'The Good Wife' Alternate Ending Would Have Meant A Wildly Different Series Ending
Still reeling from Sunday night's series finale of The Good Wife ? You're not alone. The internet at large seems up in arms about "the slap hear 'round the world" — aka the closing moments of the episode, in which Diane slapped Alicia Florrick and left our titular good wife standing alone in a hallway in tears. The general consensus seems to be that the final episode didn't provide enough closure for fans who had been watching the CBS legal drama for seven years. But what if it had? According to an open letter penned by co-creators Robert and Michelle King and published on CBS.com, The Good Wife almost had an alternate ending that would have been very different.
The biggest question on many fans' minds surrounding the finale is likely to be the state of Alicia's love life post-fade-to-black. In the episode, Alicia stated that she was going to divorce Peter and choose Jason… but once she had finally made that choice, Jason was nowhere to be found. Alicia thought she saw him at the press conference, but he ghosted — either figuratively or literally, it's hard to tell. Will she find him? Will Alicia and Jason be together? If not, will she go back to Peter? Or will she end up alone?
In regards to the ambiguity of this unresolved love triangle, the Kings wrote that, "We were tempted to have Alicia chase after a man in the end — stop him from getting on a train or an airplane at the last minute, hold him, kiss him. We like those endings." Now that would have been utterly different — in content, in tone, in conclusiveness, in pretty much every single way — than the deliberately frustrating ending we received. So why didn't they end it like that?
"There was something false about it here," the Kings continued. "It isn't who Alicia is. In the end, the story of Alicia isn't about who she'll be with; it's about who she'll be." I think even the viewers who were frustrated by the finale can agree that it wouldn't have been appropriate for The Good Wife to boil down to which man she ended up with. That shocking final scene may have been more of a downer than fans expected — but the Kings claim that was their intention.
"The ending was supposed to be unsettling," they wrote, acknowledging that the way their series ends is tragic. "Yes, Alicia's story contains tragedy. We still love her. And we hope you do too," they said. "But we don't think characters need to avoid tragedy to be embraced." And they claim that the ending they choose isn't completely pessimistic:
There is hope in the ending too — we believe. Alicia composes herself and marches toward the future. The two slaps to our mind are chapter endings and headings. If the slap that started the series woke Alicia up — helped her overcome her naivety about her husband and the world's corruption — then this second slap wakes her up to her own culpability. The question is what will she do with that?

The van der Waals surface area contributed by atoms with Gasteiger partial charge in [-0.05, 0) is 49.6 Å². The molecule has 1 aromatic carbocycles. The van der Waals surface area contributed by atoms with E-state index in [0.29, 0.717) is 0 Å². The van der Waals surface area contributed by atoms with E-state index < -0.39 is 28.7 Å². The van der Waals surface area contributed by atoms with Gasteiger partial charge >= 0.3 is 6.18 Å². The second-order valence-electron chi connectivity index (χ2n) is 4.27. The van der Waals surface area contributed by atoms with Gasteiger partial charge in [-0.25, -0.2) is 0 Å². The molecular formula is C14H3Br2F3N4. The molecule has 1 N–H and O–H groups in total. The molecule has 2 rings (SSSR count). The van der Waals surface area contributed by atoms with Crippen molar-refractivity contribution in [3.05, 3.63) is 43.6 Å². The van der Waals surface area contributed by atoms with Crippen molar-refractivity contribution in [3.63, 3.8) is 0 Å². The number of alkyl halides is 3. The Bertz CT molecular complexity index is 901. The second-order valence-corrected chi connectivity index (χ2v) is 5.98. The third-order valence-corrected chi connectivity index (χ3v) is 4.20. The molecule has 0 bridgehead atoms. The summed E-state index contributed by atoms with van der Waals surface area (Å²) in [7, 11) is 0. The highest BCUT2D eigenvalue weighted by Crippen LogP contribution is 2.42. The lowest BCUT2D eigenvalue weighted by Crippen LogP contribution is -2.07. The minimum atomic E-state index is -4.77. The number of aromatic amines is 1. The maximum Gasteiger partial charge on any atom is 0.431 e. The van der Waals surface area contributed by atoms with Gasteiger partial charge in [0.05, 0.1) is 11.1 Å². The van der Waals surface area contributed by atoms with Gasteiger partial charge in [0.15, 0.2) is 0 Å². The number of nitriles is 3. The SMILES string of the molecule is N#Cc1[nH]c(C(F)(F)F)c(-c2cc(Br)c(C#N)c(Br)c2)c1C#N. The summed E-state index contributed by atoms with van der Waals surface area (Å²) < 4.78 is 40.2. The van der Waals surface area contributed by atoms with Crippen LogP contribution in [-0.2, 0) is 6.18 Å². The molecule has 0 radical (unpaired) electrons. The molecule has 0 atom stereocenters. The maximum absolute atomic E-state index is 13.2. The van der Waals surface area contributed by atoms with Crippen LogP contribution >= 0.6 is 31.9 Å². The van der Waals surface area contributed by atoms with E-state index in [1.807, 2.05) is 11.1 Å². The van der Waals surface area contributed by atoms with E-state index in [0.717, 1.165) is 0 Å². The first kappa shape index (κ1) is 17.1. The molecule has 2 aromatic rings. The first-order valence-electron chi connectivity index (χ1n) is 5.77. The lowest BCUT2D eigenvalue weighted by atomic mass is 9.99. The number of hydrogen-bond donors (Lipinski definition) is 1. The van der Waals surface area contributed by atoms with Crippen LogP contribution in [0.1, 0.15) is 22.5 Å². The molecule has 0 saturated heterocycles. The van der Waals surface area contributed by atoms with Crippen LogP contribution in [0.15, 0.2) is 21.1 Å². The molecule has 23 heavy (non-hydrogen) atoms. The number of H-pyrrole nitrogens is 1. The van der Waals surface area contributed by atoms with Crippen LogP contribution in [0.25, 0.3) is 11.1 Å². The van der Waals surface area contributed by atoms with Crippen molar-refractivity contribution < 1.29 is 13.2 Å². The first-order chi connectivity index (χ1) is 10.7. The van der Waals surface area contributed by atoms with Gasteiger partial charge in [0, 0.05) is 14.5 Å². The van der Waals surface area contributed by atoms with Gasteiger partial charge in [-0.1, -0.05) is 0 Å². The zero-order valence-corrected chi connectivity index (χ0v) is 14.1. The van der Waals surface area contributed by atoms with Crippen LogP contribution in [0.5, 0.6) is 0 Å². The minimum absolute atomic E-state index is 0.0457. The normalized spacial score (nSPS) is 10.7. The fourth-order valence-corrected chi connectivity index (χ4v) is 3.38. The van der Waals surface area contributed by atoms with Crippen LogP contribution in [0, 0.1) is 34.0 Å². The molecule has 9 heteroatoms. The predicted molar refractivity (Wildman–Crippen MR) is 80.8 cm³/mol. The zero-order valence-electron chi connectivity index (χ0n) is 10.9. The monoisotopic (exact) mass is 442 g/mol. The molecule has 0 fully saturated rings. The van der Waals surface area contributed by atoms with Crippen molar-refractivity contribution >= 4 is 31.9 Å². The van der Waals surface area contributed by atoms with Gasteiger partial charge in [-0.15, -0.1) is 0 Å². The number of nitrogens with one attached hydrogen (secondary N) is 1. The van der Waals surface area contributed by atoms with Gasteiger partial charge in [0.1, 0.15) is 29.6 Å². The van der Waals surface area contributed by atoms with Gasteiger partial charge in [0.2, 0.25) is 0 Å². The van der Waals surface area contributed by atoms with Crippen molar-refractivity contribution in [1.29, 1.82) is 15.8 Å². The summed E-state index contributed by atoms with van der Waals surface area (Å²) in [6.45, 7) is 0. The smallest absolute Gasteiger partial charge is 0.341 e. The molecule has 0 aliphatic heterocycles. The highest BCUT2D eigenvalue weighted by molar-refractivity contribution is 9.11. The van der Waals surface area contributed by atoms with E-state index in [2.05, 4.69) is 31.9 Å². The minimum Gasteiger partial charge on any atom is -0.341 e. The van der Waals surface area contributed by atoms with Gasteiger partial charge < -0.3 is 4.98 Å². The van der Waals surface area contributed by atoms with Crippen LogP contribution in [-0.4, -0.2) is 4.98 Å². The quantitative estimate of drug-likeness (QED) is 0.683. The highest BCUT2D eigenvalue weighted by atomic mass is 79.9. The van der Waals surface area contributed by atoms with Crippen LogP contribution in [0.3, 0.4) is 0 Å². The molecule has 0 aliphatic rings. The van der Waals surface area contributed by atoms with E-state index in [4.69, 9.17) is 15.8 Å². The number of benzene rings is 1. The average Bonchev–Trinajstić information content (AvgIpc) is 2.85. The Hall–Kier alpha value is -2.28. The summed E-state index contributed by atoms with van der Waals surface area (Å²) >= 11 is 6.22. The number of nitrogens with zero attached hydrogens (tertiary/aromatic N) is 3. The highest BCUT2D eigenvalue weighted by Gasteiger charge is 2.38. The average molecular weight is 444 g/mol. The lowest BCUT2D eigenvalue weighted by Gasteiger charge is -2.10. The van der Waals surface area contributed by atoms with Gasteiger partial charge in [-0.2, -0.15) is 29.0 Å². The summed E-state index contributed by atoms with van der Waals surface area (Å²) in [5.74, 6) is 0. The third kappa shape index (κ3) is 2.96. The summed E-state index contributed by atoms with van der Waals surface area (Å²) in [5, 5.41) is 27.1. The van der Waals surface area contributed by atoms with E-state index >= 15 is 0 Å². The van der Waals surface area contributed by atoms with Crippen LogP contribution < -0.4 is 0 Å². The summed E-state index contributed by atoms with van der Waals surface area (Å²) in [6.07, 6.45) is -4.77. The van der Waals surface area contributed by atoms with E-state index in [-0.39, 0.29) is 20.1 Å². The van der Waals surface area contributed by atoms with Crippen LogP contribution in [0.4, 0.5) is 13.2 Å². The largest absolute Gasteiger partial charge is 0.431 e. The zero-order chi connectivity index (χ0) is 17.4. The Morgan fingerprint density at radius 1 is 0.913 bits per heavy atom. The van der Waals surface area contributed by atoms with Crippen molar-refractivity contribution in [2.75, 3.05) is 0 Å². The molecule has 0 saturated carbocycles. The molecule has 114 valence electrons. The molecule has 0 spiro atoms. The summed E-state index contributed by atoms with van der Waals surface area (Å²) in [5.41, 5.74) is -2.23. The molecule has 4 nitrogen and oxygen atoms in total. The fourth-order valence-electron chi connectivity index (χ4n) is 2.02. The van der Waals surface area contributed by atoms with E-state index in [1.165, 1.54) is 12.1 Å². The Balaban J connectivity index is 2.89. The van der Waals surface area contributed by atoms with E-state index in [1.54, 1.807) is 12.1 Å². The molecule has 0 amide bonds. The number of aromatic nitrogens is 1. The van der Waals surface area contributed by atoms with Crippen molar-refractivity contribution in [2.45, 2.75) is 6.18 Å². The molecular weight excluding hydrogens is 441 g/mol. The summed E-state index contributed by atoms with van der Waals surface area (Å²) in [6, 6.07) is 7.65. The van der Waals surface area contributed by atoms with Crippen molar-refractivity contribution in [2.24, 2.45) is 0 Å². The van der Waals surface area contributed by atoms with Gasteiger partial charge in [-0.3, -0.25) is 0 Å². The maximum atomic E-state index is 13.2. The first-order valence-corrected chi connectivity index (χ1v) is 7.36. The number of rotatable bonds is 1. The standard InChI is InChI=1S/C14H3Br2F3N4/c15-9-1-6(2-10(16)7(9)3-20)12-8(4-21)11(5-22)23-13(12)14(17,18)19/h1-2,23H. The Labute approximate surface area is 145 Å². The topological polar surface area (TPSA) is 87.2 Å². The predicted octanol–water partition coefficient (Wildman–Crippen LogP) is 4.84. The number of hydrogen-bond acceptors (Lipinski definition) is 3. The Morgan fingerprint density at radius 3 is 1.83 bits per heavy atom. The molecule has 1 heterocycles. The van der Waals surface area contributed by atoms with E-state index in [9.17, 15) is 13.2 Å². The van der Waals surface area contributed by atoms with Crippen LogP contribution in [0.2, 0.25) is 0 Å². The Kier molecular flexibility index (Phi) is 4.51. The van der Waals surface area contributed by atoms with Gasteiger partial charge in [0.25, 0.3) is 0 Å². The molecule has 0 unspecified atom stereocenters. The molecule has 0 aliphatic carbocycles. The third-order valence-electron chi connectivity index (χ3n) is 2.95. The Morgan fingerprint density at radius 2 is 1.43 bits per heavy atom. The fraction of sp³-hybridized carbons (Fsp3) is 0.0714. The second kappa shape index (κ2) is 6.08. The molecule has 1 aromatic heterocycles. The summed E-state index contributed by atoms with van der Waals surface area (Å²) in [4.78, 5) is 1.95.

We may not get to see the answer to that question unfold, but the Kings insist that bookending the show with slaps was always their plan:
We wanted this series—a series that stretched over 156 episodes—to have some shape, some structural meaning. So after we realized we wouldn't be cancelled after 13 episodes, we started to devise a vanishing point we could write toward. That structure, in our minds, was simple. The show would start with a slap and end with a slap. Each slap would involve Alicia. […] She would slap someone who victimized her at the beginning of the series; and she would be slapped by someone she "victimized" at the end.
It's interesting that television audiences are always clamoring for showrunners to have grand plans for their series — viewers despaired when it became clear that a large part of Lost was being made up as the writers went along, for example — and yet here we have a clear-cut example of showrunners having a vision from the very beginning, evading premature cancellation, ending on their own terms, and executing the vision exactly the way they always intended… and still the fans are unsatisfied. It makes me wonder if crafting a series finale is in reality a lose-lose situation; certainly the list of finales that satisfied every single viewer is far shorter than the list of finales that prompted vocal outrage.
And if at least some controversy is all but unavoidable, then isn't staying true to your artistic vision better than compromising that vision in order to pander to your audience's expectations? Whether or not you were one of the ones upset by the finale, I think the Kings deserve Kudos for sticking to their guns, likely knowing the backlash the episode would provoke.
Images: Jeff Neumann (2), Andrew Kelly, Best Possible Screengrab/CBS